Texu Kim (b.1980) is “one of the most active and visible composers of his generation” (San Francisco Classical Voice), writing music that’s fun, sophisticated, and culturally connected.
Drawing on his personal affinity for humor, his background in science, and his fascination with everyday experiences, Kim’s work radiates positivity, offering “major-league cuteness” (Broadway World) while demonstrating “surprising scope.” (San Diego Story) As a Korean-American, Kim explores the localization of imported traditions, incorporating cross-cultural elements into his work in “impressive and special” ways so that “many orchestras and conductors around the world are taking an interest in [his] music.” (KPBS) By highlighting the interaction between folk culture and external influences, Kim creates meaningful depth while maintaining a signature playfulness and exuberance that is listener-friendly and engaging. Characterized by “exuberant, colorful washes of sound… punchy bass lines, snappy brass fanfares, and suave… solos” (San Diego Story), Kim’s music is at times “explosively virtuosic” (Wall Street Journal) but always uplifting and rewarding for both listeners and performers.
Kim’s work has enjoyed an impressive international performance history from a roster of top orchestras and ensembles, including the New York Philharmonic, the San Francisco Opera Orchestra, the San Francisco Symphony, the Minnesota Orchestra, the New World Symphony, the Oakland Symphony, the Oregon Symphony, the San Diego Symphony, the Detroit Symphony Orchestra, the National Orchestra of Korea, Seoul Philharmonic Orchestra, Gyeonggi Philharmonic Orchestra, Ensemble Intercontemporain, Ensemble Modern, Alarm Will Sound, Ensemble Reconsil Vienna, New York Classical Players, Ensemble 212, AsianArt Ensemble Berlin, Ensemble Mise-en, Fear No Music, Ensemble TIMF, Northwestern University New Music Ensemble, Indiana University New Music Ensemble, C4: Choral Composer/Conductor Collective, NOTUS, Red Clay Saxophone Quartet, the Verona Quartet, and more. Having served as the Composer-in-Residence of the Korean Symphony Orchestra (2014-18), Kim has appeared at Yeowoorak Festival, Walla Walla Chamber Music Festival, PyeongChang Music Festival and School, Bruckner Festival, SONiC Festival, Mizzou International Composers Festival, June in Buffalo, Aspen Music Festival, SCI National Conferences, Composers Conference, and Oregon Bach Festival. The Opening Ceremony of the 2014 Paralympic Winter Games and the Piece & Piano Festival featured Kim’s balanced and well-crafted arrangements, which may also be heard on numerous commercial albums. A frequent collaborator with choreographers, filmmakers, and educators, Kim has received awards and honors from the Barlow Prize, American Modern Ensemble, Copland House, SCI/ASCAP, Civitella Ranieri Foundation, and Isang Yun International Composition Prize, to name a few, in addition to winning a Silver Medal in the 1998 International Chemistry Olympiad (Melbourne, Australia).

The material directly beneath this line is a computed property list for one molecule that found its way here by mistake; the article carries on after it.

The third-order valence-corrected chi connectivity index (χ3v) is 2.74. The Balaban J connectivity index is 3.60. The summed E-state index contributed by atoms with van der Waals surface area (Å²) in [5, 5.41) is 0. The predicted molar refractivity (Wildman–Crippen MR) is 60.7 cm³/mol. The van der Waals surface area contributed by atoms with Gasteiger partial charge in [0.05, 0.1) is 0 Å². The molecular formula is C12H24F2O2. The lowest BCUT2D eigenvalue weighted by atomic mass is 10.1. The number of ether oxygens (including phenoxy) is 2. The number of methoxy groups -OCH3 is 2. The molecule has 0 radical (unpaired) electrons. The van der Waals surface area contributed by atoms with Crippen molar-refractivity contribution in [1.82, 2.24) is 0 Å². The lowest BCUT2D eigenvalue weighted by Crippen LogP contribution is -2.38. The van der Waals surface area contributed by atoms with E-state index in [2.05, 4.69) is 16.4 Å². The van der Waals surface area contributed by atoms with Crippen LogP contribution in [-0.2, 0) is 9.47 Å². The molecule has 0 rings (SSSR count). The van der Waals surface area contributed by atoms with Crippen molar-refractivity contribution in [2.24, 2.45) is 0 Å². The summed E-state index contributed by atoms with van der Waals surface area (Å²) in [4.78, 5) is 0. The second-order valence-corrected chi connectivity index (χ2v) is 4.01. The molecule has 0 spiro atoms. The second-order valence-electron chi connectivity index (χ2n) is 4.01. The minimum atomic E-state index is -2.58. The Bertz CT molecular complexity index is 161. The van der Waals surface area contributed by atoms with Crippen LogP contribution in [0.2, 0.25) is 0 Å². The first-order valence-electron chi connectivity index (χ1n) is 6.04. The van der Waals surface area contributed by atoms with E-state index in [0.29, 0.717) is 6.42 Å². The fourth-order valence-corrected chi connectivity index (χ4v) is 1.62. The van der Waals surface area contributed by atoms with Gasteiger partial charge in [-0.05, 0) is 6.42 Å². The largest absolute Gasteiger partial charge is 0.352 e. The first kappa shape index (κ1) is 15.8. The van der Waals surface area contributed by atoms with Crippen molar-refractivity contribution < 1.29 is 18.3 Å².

Kim’s recent/upcoming projects include the world premiere of fffanfare!! commissioned by the San Francisco Opera in September 2022; performances of Dub-Sanjo by the Korean National Symphony Orchestra during their Europe tour in October 2022; the world premiere of Ritus Sanitatem by the Verona Quartet in March 2023, co-commissioned by Texas Performing Arts at the University of Texas at Austin with support of the Kahng Foundation and for the Smithsonian’s National Museum of Asian Art in honor of its 2023 centennial with support from the Bill and Mary Meyer Concert Series Endowment; the world premiere of Welcome Home!! by the San Diego Symphony (also a part of the California Festival) in November 2023; and Spirit Dance commissioned by the Barlow Endowment that will be premiered in 2024 by Alarm Will Sound, the London Sinfonietta, the Oakland Symphony, and The Saint Paul Chamber Orchestra.